Skip to main content

Calgary pediatrician Jim Kellner is a member of the federal COVID-19 Immunity Task Force, which has helped inform government policy on infection and immunity issues.Todd Korol/The Globe and Mail

Rapid COVID-19 tests are widely viewed as a key tool for managing outbreaks, particularly among children as winter approaches and the highly infectious Delta variant remains the dominant strain in Canada.

Yet how best to use rapid tests, which can provide results in 15 minutes, continues to be debated, even among experts, because of their limitations.

Canada has a provincial patchwork of approaches regarding school settings; many put in place in recent weeks. That’s despite rapid testing now used broadly in workplaces, partly supported by the federal government, which has purchased and distributed millions of tests.

“So far, [rapid tests] have been used in adult settings to keep businesses open pretty successfully,” says Jim Kellner, a Calgary pediatrician specializing in infectious disease at Alberta Children’s Hospital and member of the federal COVID-19 Immunity Task Force, which has helped inform government policy on infection and immunity issues.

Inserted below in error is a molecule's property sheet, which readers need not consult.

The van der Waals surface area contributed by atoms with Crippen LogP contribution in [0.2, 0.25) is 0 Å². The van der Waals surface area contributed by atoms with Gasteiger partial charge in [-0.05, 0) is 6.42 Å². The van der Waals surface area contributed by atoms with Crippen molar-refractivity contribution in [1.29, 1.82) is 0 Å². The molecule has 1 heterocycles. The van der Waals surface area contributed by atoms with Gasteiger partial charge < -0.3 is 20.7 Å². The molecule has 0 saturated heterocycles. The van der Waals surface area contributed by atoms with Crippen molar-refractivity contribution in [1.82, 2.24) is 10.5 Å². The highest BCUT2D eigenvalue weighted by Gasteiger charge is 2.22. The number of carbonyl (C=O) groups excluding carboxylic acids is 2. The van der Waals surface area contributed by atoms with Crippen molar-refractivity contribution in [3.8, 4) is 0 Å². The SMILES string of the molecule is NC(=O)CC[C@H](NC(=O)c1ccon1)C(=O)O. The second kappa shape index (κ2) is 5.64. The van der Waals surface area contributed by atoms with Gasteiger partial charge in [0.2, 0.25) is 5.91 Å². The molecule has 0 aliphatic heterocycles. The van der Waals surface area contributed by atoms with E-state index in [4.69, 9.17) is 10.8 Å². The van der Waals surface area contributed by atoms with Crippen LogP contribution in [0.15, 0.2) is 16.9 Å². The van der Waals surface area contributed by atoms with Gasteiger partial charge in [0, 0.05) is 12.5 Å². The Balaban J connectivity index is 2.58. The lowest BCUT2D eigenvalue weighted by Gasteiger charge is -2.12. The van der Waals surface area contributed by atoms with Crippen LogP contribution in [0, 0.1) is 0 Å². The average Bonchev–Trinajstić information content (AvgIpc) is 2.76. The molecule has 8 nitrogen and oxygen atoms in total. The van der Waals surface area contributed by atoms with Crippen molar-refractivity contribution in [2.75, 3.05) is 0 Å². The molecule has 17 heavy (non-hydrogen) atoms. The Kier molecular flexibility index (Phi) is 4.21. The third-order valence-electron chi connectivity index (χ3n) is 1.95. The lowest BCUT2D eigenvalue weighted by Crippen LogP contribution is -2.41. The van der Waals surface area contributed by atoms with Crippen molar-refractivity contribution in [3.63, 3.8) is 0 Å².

Dr. Kellner notes there’s little debate around the utility of these tests – more than 20 approved so far by Health Canada – including Abbott’s Panbio, which is used for screening unvaccinated workers and travellers. However, their effectiveness in screening large unvaccinated groups, like children ages 5 to 11, is less clear.

“The debate on these tests has gone on not only in Canada but all over the world for well over a year now, and it always has the same dimensions,” adds David Naylor, co-chair of the COVID-19 Immunity Task Force, contrasting Canada with the U.S., which allowed liberal use of rapid tests with uneven results.

Understanding the tests

The advantages of rapid tests, often called antigen tests, are they can be administered by a parent on a child, for example, involving a gentle nasal swab, while providing fast results onsite.

In contrast, the widely used PCR (polymerase chain reaction) tests usually involve an uncomfortable deep nasal swab, often administered by a nurse, with samples sent to a laboratory and results taking a few hours, at minimum.

“That rapid turnaround and relative ease” make rapid tests attractive in “the sniffle season,” Dr. Naylor says, especially among parents wondering if their child has a cold or COVID-19. He says some parents have banded together to buy large batches of tests in the absence of government policy.